Aeromarine Airways: First airlines to transport an automobile (Publicity stunt)

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The Biltmore flying boat (Aeromarine model 85/80) at Lake George, NY in the summer of 1921 | (Photo courtesy of Jon Krupnick)

The Aeromarine Plane and Motor company was an early American aircraft manufacturer that was formed in 1914 and pioneered the civilian aviation market. Its subsidiary, Aeromarine Airways, started regularly scheduled flights between major US cities. By the summer of 1922, Aeromarine Airways operated daily flights between Cleveland and Detroit. Within two months, the aircraft had carried 4388 passengers thereby sparking optimism within the company that the general public would accept aviation as an attractive and integral part of transportation. However, this optimism was soon dashed as the flying boat Columbus (Pictured far top) suffered engine trouble and crash landed on heavy seas, claiming the lives of four passengers. Soon after, one of the flying boats from the Aeromarine fleet was destroyed in a Havana Harbour due to a storm.

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Aircraft Transport Travel

Aircraft Transport and Travel Ltd.: First Airline to receive an air mail contract awarded by the British post office

Air travel and Transport
Loading up before flight | Source: flyingmachines.ru

Air Transport and Travel Ltd. (AT&T) was founded by aviation pioneer and newspaper proprietor, George Holt Thomas. He also founded the Aircraft Manufacturing company Limited (Airco) in 1911 and the company produced thousands of aircraft, mostly designed by Geoffrey de Havilland, for the British military. AT&T initially operated relief flights from Folkestone to Ghent using a fleet of former military Airco DH.4A biplanes but after the war entered the growing market for civilian aviation.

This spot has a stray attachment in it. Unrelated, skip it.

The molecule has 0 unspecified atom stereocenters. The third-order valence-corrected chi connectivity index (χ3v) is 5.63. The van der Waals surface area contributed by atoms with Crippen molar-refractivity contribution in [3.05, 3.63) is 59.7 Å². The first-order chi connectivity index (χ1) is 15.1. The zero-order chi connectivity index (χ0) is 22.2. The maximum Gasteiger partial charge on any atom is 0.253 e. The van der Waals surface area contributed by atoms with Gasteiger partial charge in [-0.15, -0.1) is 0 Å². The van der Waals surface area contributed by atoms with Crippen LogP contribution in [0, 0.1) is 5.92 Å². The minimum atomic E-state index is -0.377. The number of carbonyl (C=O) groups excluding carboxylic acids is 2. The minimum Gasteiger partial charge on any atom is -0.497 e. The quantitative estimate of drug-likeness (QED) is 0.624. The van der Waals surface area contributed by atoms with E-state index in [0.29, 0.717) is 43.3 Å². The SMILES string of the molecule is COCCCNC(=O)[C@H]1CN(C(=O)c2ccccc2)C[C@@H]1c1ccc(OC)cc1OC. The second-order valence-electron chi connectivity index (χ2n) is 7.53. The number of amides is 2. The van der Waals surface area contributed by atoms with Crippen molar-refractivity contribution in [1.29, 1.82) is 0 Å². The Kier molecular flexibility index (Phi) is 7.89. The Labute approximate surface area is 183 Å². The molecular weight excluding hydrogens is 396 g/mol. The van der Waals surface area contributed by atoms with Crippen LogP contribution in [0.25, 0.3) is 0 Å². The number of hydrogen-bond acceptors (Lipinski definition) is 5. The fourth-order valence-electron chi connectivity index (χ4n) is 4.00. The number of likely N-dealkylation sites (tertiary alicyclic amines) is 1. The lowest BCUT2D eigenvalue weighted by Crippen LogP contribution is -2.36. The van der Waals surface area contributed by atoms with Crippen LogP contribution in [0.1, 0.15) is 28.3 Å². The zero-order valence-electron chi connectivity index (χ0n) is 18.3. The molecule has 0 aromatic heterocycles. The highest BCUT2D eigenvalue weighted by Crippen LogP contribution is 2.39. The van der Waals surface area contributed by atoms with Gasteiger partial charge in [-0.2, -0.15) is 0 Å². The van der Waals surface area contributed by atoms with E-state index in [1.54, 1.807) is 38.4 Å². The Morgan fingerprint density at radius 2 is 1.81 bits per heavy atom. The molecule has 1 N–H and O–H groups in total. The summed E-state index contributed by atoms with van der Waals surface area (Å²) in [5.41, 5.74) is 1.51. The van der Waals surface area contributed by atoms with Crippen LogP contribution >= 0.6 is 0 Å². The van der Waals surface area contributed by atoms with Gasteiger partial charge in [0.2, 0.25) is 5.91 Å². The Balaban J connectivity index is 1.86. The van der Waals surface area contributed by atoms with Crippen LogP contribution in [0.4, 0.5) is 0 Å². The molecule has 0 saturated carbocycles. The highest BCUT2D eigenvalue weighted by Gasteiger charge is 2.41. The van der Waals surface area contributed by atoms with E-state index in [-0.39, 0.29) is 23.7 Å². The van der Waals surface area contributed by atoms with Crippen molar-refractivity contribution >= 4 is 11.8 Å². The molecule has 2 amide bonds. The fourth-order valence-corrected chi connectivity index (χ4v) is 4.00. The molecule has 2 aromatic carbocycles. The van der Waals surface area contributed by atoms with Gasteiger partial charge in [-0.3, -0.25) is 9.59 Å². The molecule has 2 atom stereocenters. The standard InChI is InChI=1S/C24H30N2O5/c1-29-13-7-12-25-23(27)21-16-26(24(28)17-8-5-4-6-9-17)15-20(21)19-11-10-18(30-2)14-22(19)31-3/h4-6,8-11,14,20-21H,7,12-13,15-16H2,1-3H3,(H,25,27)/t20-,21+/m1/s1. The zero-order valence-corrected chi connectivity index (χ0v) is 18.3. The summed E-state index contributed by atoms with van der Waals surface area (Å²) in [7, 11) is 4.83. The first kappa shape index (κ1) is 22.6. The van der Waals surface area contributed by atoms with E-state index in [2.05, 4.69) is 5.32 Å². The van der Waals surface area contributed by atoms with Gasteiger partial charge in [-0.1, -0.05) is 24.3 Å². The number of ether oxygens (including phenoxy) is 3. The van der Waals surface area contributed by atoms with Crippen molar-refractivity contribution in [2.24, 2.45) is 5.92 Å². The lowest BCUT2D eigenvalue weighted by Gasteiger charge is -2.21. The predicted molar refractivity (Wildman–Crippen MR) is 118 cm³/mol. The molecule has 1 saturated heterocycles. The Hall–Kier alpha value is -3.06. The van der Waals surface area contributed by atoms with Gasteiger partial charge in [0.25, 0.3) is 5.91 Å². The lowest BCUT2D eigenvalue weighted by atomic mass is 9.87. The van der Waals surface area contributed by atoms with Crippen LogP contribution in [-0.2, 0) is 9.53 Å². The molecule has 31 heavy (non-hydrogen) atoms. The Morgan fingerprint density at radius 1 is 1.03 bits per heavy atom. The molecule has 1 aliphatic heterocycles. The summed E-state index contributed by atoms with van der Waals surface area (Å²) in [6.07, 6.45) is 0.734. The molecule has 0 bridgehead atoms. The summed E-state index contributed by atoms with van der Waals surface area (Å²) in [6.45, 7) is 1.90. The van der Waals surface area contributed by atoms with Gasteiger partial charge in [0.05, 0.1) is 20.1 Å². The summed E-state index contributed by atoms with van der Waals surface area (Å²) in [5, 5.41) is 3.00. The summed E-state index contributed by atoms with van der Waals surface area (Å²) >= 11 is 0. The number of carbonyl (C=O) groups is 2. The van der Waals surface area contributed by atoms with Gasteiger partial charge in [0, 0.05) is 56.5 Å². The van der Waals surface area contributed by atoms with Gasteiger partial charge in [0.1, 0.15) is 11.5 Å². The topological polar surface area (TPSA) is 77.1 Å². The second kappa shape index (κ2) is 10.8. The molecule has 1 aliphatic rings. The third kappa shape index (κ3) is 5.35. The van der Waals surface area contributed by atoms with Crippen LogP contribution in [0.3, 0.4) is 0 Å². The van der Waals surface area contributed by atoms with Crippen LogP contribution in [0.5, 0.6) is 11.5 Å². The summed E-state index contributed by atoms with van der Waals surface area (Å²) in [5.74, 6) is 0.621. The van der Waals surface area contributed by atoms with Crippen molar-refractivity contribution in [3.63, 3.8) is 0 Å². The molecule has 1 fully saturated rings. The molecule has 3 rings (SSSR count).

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TWA

Trans World Airlines: First airline with regularly scheduled inflight motion pictures (spoken)

Before the advent of regular scheduled inflight motion pictures, passengers had little to do besides talking, reading, sleeping or peering out of the window. Although, the mode of transportation was the most advanced for its time, it was found lacking in the entertainment department. The first movie screening was in 1921 when eleven passengers in an Aeromarine Airways flight onboard a curtiss F-5-L flying boat watched Howdy Chicago! , a film promoting the city of Chicago using a DeVry suitcase projector. Soon after, in 1925, passengers on board an Imperial Airways World War 1-era Handley-Page Bomber watched part of The Lost World , a 70 minute film, during a 30-minute flight near London. Transcontinental Air Transport equipped their passenger aircraft with screens and projectors to show silent films onboard although the noise of the huge radial engines would have drowned out the sound anyway. All these efforts were experimental and movies were not shown regularly.

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British Midlands Airways Ltd.: First airline to sell its tickets over the World Wide Web

Following the discovery of the World Wide Web by Tim Berners Lee in 1989, the use of computers spread to the common man. The web enabled customers to communicate with machines like never before and the need for the travel agent was negated as Airlines rode this wave of efficiency to save costs and boost service times.

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Louis Bleriot: First aviator to cross the English Channel in a powered aircraft